Thegreatglobalwarmingswindle

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Gibbon
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Re: Thegreatglobalwarmingswindle

Post by Gibbon » Wed Mar 17, 2010 10:35 am

Don't worry about it too much. It gave me the opportunity to use a rare and wonderous joke. :hyper:

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Re: Thegreatglobalwarmingswindle

Post by Rover the Top » Wed Apr 14, 2010 3:16 pm

http://news.bbc.co.uk/1/hi/sci/tech/8618024.stm

An independent panel has found that there was no scientific malpractice by the CRU in East Anglia. However, of more interest to me is that they have been critical of the organisation for not using professional statisticians, and also the way in which other organisations (including the IPCC) have presented the results in an oversimplified manner and without warning of the level of uncertainty in the data. I've always looked at the figures provided from the point of view of a statistician, and decided that they shouldn't have led to the conclusions that were being publicised with such certainty.

Two specific points are noted in the article. Firstly:
It is straightforward to get a measurement precise in space and time from an individual weather station - albeit with uncertainties attached.

But some countries have many weather stations, while others have very few, and there are sizeable areas of the Earth with no surface measurements at all.

What this means is that instead of providing a figure for the average temperature of the Earth, they're only producing an estimate. And not a particularly good estimate, it's just all we've got to work with. Each station's record will show an irregular pattern through history, some will show hotter temperatures than 'normal' when others show colder. If we had the data for the unmeasured areas, we might have a different picture altogether. And when you consider that there's been no consistency in how this data has been collected for any meaningful period of time, then it's difficult to trust that the results tell us anything, particularly when they only show a fractional change over time.

The other point is:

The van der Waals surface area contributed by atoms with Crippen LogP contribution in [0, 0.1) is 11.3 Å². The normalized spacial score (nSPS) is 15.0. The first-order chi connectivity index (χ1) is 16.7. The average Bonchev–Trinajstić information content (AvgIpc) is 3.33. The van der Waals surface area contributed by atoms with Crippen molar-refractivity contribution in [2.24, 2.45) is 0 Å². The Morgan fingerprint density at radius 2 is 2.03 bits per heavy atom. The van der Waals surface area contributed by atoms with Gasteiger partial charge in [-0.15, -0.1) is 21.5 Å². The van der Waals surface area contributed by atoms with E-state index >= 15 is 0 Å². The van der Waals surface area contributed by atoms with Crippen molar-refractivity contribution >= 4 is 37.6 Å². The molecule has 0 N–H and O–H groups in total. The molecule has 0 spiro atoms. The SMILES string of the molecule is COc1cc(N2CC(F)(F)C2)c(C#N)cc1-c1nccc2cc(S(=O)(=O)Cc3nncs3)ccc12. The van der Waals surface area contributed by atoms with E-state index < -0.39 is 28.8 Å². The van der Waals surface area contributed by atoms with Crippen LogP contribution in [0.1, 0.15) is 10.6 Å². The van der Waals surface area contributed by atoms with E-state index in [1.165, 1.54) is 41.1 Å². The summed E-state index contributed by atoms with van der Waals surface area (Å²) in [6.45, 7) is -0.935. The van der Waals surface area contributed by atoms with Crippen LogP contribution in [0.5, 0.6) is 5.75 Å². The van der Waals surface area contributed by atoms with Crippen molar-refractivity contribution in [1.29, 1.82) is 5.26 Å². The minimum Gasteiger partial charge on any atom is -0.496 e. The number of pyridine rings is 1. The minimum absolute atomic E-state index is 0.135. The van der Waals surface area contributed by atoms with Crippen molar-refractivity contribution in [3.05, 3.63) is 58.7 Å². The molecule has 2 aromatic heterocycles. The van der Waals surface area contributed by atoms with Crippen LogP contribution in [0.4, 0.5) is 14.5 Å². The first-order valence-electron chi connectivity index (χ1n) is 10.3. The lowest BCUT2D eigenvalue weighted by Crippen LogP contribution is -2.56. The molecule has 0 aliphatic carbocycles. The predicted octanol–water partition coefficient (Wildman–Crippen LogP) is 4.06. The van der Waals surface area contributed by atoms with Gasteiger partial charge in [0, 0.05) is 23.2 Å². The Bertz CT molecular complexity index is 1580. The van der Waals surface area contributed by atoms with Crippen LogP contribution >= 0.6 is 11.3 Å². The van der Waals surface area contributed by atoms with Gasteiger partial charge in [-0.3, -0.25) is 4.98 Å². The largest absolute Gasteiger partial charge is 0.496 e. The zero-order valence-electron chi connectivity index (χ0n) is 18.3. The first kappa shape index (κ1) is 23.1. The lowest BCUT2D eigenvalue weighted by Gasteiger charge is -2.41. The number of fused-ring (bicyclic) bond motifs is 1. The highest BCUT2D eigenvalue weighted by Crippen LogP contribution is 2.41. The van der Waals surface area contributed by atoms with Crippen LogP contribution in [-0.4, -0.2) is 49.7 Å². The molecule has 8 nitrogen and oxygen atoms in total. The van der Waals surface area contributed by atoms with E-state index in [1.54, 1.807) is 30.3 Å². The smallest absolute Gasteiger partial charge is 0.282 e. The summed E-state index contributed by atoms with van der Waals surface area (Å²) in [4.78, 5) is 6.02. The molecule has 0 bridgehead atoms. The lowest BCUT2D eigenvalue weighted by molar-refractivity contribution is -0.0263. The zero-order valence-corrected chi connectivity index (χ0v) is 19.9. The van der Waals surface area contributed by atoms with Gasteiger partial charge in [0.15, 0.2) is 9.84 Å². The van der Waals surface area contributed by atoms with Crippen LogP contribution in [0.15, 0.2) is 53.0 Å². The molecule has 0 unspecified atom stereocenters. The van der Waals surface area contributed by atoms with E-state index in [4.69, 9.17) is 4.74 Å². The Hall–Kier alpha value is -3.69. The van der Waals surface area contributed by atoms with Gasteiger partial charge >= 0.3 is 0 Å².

They said it had neglected to highlight the discrepancy between direct and "proxy" measurements, such as the tree ring data often used to reconstruct past temperature changes.
I remember having this debate with Doz earlier in the thread - he was adamant that the estimations of historical temperature changes were accurate enough to be compared with the empirical evidence collected at the weather stations. The reality is that it is impossible to retrospectively take a measurement precise in space and time from an individual weather station. Unless I take a measurement of the temperature where I'm sat now, no one will ever be able to tell me what it was at this exact moment. That's not to say there's no purpose in trying to work out what has happened in the past. But the limitations of doing that need to be recognised, and the results can't be used in comparison with the data collected from the weather stations. The information available is nowhere near the same level of detail.


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Re: Thegreatglobalwarmingswindle

Post by Rover the Top » Thu May 13, 2010 9:18 am

I guess he's got to find something to do to keep himself busy. I like the mirrors idea, it reminds me of Futurama.

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Re: Thegreatglobalwarmingswindle

Post by theadore » Thu May 13, 2010 10:19 am

Although every time it rains i'll shake my skinny fists at the sky and curse his name

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Re: Thegreatglobalwarmingswindle